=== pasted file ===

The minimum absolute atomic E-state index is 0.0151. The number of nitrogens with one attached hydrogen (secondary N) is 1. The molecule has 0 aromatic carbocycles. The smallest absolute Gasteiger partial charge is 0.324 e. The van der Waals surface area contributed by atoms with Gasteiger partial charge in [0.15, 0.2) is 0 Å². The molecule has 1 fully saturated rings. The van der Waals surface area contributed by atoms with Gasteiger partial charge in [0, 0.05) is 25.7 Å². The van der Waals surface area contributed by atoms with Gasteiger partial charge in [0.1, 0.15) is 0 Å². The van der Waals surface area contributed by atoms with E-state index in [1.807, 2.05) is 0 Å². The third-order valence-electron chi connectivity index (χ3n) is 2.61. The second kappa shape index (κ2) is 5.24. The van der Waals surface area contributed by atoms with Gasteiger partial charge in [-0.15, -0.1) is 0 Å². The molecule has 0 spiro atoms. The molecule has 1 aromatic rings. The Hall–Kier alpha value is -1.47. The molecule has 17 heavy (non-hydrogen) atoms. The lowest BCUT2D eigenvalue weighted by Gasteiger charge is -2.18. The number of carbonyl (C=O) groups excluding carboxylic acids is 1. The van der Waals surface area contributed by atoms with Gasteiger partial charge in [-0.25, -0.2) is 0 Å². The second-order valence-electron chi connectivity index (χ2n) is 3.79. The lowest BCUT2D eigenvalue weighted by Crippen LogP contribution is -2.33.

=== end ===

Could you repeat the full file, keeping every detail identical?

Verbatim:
The minimum absolute atomic E-state index is 0.0151. The number of nitrogens with one attached hydrogen (secondary N) is 1. The molecule has 0 aromatic carbocycles. The smallest absolute Gasteiger partial charge is 0.324 e. The van der Waals surface area contributed by atoms with Gasteiger partial charge in [0.15, 0.2) is 0 Å². The molecule has 1 fully saturated rings. The van der Waals surface area contributed by atoms with Gasteiger partial charge in [0, 0.05) is 25.7 Å². The van der Waals surface area contributed by atoms with Gasteiger partial charge in [0.1, 0.15) is 0 Å². The van der Waals surface area contributed by atoms with E-state index in [1.807, 2.05) is 0 Å². The third-order valence-electron chi connectivity index (χ3n) is 2.61. The second kappa shape index (κ2) is 5.24. The van der Waals surface area contributed by atoms with Gasteiger partial charge in [-0.15, -0.1) is 0 Å². The molecule has 0 spiro atoms. The molecule has 1 aromatic rings. The Hall–Kier alpha value is -1.47. The molecule has 17 heavy (non-hydrogen) atoms. The lowest BCUT2D eigenvalue weighted by Gasteiger charge is -2.18. The number of carbonyl (C=O) groups excluding carboxylic acids is 1. The van der Waals surface area contributed by atoms with Gasteiger partial charge in [-0.25, -0.2) is 0 Å². The second-order valence-electron chi connectivity index (χ2n) is 3.79. The lowest BCUT2D eigenvalue weighted by Crippen LogP contribution is -2.33.